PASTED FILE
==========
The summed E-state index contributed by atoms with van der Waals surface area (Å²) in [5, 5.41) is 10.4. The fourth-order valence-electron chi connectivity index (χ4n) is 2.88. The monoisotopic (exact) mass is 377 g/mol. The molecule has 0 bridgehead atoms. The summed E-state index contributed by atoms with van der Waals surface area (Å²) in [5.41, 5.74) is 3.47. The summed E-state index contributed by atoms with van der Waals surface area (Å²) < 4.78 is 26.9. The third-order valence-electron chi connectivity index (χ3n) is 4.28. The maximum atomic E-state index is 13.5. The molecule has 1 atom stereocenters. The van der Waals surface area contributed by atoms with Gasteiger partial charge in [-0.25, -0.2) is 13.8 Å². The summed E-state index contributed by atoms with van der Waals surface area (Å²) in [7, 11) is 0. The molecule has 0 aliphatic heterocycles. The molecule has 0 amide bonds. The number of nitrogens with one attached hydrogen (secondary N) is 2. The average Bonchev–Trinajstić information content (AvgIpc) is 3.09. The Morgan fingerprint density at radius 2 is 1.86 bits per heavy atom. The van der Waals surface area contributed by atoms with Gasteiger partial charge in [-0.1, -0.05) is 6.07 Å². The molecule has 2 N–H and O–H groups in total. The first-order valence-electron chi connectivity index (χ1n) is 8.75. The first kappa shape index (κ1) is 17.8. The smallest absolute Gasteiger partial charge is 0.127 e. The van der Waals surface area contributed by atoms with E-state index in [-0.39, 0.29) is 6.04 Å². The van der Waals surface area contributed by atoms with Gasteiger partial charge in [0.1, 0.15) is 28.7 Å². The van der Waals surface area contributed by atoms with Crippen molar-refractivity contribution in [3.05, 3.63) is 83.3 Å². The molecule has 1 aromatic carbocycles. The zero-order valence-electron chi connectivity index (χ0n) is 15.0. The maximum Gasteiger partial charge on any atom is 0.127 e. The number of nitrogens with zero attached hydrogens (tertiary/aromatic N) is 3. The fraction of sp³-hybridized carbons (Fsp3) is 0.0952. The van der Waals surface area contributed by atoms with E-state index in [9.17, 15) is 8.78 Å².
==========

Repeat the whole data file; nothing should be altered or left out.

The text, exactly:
The summed E-state index contributed by atoms with van der Waals surface area (Å²) in [5, 5.41) is 10.4. The fourth-order valence-electron chi connectivity index (χ4n) is 2.88. The monoisotopic (exact) mass is 377 g/mol. The molecule has 0 bridgehead atoms. The summed E-state index contributed by atoms with van der Waals surface area (Å²) in [5.41, 5.74) is 3.47. The summed E-state index contributed by atoms with van der Waals surface area (Å²) < 4.78 is 26.9. The third-order valence-electron chi connectivity index (χ3n) is 4.28. The maximum atomic E-state index is 13.5. The molecule has 1 atom stereocenters. The van der Waals surface area contributed by atoms with Gasteiger partial charge in [-0.25, -0.2) is 13.8 Å². The summed E-state index contributed by atoms with van der Waals surface area (Å²) in [7, 11) is 0. The molecule has 0 aliphatic heterocycles. The molecule has 0 amide bonds. The number of nitrogens with one attached hydrogen (secondary N) is 2. The average Bonchev–Trinajstić information content (AvgIpc) is 3.09. The Morgan fingerprint density at radius 2 is 1.86 bits per heavy atom. The van der Waals surface area contributed by atoms with Gasteiger partial charge in [-0.1, -0.05) is 6.07 Å². The molecule has 2 N–H and O–H groups in total. The first-order valence-electron chi connectivity index (χ1n) is 8.75. The first kappa shape index (κ1) is 17.8. The smallest absolute Gasteiger partial charge is 0.127 e. The van der Waals surface area contributed by atoms with E-state index in [-0.39, 0.29) is 6.04 Å². The van der Waals surface area contributed by atoms with Gasteiger partial charge in [0.1, 0.15) is 28.7 Å². The van der Waals surface area contributed by atoms with Crippen molar-refractivity contribution in [3.05, 3.63) is 83.3 Å². The molecule has 1 aromatic carbocycles. The zero-order valence-electron chi connectivity index (χ0n) is 15.0. The maximum Gasteiger partial charge on any atom is 0.127 e. The number of nitrogens with zero attached hydrogens (tertiary/aromatic N) is 3. The fraction of sp³-hybridized carbons (Fsp3) is 0.0952. The van der Waals surface area contributed by atoms with E-state index in [9.17, 15) is 8.78 Å².